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QUESTION: In patients with probable vascular dementia or Alzheimer’s disease (AD) with cerebrovascular disease, is galantamine more effective than placebo for improving cognitive ability and global functioning?
6 month randomised (unclear allocation concealment*), blinded (clinicians and patients),* placebo-controlled trial.
Canada, Denmark, Finland, France, Germany, Ireland, Israel, The Netherlands, Poland, and the UK.
592 patients (mean age 75 y, 53% men) who met clinical criteria for probable vascular dementia or possible AD with radiological evidence of cerebrovascular disease. Additional inclusion criteria included a score of 10 to 25 on the Mini-Mental State Examination and ≥12 on the Alzheimer Disease Assessment Scale Cognitive subscale (ADAS-COG). Exclusion criteria included evidence of neurodegenerative disorders other than AD that might cause or contribute to dementia, and cognitive impairment resulting from cerebral trauma. Follow up was 82% and 77% at 3 and 6 months, respectively.
Patients were allocated to receive galantamine, 24 mg/day (n = 396) or placebo (n = 196) once daily for 6 months.
Main outcome measures
Cognitive ability measured by the standard 11 item ADAS-COG (ADAS-COG11) and global functioning measured by the Clinician’s Interview-Based Impression of Change plus caregiver input assessed at baseline and 3 and 6 months.
At 6 months, improvement in cognitive ability was greater in the galantamine group than in the placebo group. More patients in the galantamine group remained stable or had improved global functioning at 6 months. More patients in the galantamine group than in the placebo group withdrew from the study because of adverse effects (20% v 8%, p<0.01).
In a mixed population of patients with probable vascular dementia or Alzheimer’s disease and cerebrovascular disease, galantamine was more effective than placebo for improving cognitive ability and global functioning.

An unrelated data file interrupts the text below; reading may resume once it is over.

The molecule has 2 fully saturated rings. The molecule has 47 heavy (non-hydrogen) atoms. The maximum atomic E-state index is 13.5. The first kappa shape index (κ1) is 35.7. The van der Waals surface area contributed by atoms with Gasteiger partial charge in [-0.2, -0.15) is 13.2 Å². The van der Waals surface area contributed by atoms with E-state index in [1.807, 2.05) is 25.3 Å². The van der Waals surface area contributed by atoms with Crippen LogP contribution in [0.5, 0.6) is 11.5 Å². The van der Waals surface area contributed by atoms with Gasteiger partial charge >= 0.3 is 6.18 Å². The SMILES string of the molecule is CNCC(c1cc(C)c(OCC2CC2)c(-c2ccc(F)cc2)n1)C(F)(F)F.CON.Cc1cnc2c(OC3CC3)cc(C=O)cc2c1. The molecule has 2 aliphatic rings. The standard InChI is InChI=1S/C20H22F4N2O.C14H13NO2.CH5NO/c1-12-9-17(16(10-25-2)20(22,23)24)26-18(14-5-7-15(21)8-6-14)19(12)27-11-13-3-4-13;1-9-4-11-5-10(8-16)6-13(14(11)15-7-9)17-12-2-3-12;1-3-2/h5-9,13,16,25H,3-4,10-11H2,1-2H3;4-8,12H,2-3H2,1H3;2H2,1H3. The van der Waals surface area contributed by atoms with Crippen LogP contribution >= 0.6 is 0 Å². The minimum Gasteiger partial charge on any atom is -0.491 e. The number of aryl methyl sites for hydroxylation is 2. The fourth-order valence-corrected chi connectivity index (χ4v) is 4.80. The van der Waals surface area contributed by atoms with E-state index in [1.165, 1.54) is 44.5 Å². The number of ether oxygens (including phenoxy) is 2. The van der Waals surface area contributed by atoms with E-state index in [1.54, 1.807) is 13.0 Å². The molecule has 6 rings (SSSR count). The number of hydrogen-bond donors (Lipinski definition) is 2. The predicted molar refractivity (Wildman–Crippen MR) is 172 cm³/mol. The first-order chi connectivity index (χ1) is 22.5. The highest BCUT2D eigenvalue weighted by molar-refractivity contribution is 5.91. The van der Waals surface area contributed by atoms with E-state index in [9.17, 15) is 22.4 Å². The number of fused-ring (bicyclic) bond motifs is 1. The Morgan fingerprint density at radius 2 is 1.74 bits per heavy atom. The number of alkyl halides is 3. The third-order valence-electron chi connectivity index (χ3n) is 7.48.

Acetylcholinesterase inhibitors are thought to partially correct the cholinergic deficit characteristic of AD. Benefits from these drugs are described as short term improvement or lack of decline in cognitive function. In this study by Erkinjuntti et al of older patients with vascular dementia and AD combined with cerebrovascular disease, about one-third (35.3%) of patients on galantamine compared with about one-fifth (22.2%) of patients on placebo improved by ≥4 points on a scale (ADAS-COG11) commonly used in AD drug trials. Patients with AD were most likely to improve.
Adverse events (predominately nausea and vomiting) caused one-fifth (20%) of patients in the galantamine group to discontinue the drug. Erkinjuntti et al recommend a different dose escalation regimen to minimise this complication, but gastrointestinal toxicity, common to cholinesterase inhibitors, has to be weighed against the potential benefits of galantamine. Interpretation of this study is further complicated because more patients in the galantamine group than in the placebo group were taking antispasmodics and anticholinergics (domperidone 5% v 1%, and metoclopramide 3% v 0%) at baseline—a curious difference possibly relevant to the study outcome, which is left unexplained in the published paper.
This study confirms that such acetylcholinesterase inhibitors as galantamine probably have beneficial effects in some patients with AD, AD mixed with cerebro vascular disease, or clinically diagnosed vascular dementia. Recent pathologic studies have shown that AD mixed with other causes of dementia is common in older people in the community.1–2 Whether the benefits outweigh the adverse effects is best assessed in single patient trials using patient—and caregiver—valued clinical end points.3 Some patients may experience clinically meaningful improvement, but most will not.
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